GESTATIONAL DIABETES MELLITUS (GDM)


Defined as glucose intolerance beginning or first recognized during pregnancy.

Risk Factors:
 -  Obesity
 -  Family history of GDM or type 2 diabetes
 -  Glycosuria at first prenatal visit.
 -  Polycystic ovarian syndrome
 -  Twin gestation
 -  Hypertension
 -  Chronic systemic steroid use.
 -  Maternal birth weight .9 lb or ,6 lb (prior macrosomic infants)
 -  Hispanics, Native Americans, and African-Americans are also at ↑ risk.

Universal preliminary screening:  

Cornerstones of GDM management
DIABETIC

D
iet
Information
Antenatal testing
Baby growth monitoring
Exercise
Test home blood glucose
Insulin/Metformin/glipizide
Check postpartum blood glucose

Symptoms/Exam

  • Often asymptomatic, or may present with polydipsia/polyuria or frequent infections, especially UTIs or yeast infections.
  • Obesity and acanthosis nigricans may also be seen

Diagnosis

Diagnostic criteria are as follows:

  • A1C > 6.5%
    or
  • Random blood glucose > 200 mg/dL on two separate occasions
    or
  • Fasting blood glucose > 126 mg/dL on two separate occasions
    or
  • 1-step method: 75-g, 2-hour OGTT (> 200 mg/dL)
  • 2-step method:
    • 50-g 1-h glucose challenge followed by fasting 100-g, 3-hour OGTT
      • If a 1 hr glucose challenge test is ↑ (> 140 after one hour), a 3 hr GTT should be performed within one week to confirm the diagnosis
      • A 3 hr OGTT, 100-g glucose challenge with two or more abnormal values:
        • > 95 fasting,
        • > 180 at one hour,
        • > 155 at two hours, or
        • > 140 at three hours.

Treatment

  • Offer nutritional counseling. Aim for 30 kcal/kg/day in women of normal weight, with carbohydrates making up no more than 40% of total caloric intake.
  • Encourage regular blood sugar monitoring and exercise regimens; offer diabetic education.

Non-pharmacologic Tx

-  Glucose monitoring:
    -Four times daily: Fasting and 2-hr postprandial
    - Goals: Fasting ,95 to 105 mg/dl; 2-hr postprandial ,110 to 120 mg/dl
    - Can also use 1-hr postprandial goal of ,130 to 140 mg/dl

 -  Dietary modifications aimed at glycemic control:
  - Follow a low-fat, high-fiber diet; avoid sugar and concentrated sweets; and eat small, frequent meals.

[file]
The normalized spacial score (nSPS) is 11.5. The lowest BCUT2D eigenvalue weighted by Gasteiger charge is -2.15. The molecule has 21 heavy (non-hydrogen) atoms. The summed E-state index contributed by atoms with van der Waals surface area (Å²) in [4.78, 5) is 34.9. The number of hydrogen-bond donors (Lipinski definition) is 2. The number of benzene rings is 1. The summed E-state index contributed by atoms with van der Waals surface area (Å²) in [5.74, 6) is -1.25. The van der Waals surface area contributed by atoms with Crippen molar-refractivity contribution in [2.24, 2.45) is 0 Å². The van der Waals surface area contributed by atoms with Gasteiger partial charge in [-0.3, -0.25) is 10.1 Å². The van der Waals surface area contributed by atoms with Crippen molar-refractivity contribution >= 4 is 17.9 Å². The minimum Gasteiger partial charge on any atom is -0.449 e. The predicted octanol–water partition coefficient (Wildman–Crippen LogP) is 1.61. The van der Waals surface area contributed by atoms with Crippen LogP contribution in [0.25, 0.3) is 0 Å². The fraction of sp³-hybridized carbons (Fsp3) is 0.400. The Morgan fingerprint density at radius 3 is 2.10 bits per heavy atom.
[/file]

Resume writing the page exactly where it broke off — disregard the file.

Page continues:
- Nutrition counseling for diet that adequately meets the needs of pregnancy but restricts carbohydrates to 35% to 40% of daily calories.

For women with a body mass index > 30, restrict calories to 25 kcal/kg actual weight per day.
 -  Regular moderate exercise

Pharmacologic Rx

Begin if > 20% of glucose values are elevated after trial of diet control:

- Oral hypoglycemics:
 - Glyburide: begin at 2.5 mg qd and titrate up to a maximum of 20 mg qd (10 mg bid). Increase dose as needed by 2.5 to 5 mg/wk.
 - Metformin use in pregnancy remains controversial because it crosses the placenta.

- Insulin:
1. One commonly used regimen:
   - Insulin 0.7 U/kg/day SQ,
    - 2/3 of the total daily dose given in the morning and 1/3 of the total daily dose given in the evening.
    - 1/3 of each dose is given as short-acting insulin and the remaining 2/3 as NPH insulin.
- 1st trimester: 0.7 U/kg/day
- 2nd trimester: 0.8 U/kg/day
- 3rd trimester: 1.0 U/Kg/day
2/3 in AM 2/3 NPH
1/3 Regular Short-Acting
1/3 in PM 1/2 NPH
1/2 Regular Short-Acting

2. Another option:
   - If fasting values are elevated (> 95 or postprandial glucose is > 130 on > 2 occasions ),
                 - NPH at bedtime with initial dose of 0.2 U/kg.
   - If postprandial values are elevated,
                 - Rapid-acting insulin before meals with initial dose 1.5 U/10 g carbohydrate at breakfast and 1 U/10 g carbohydrate at lunch and dinner.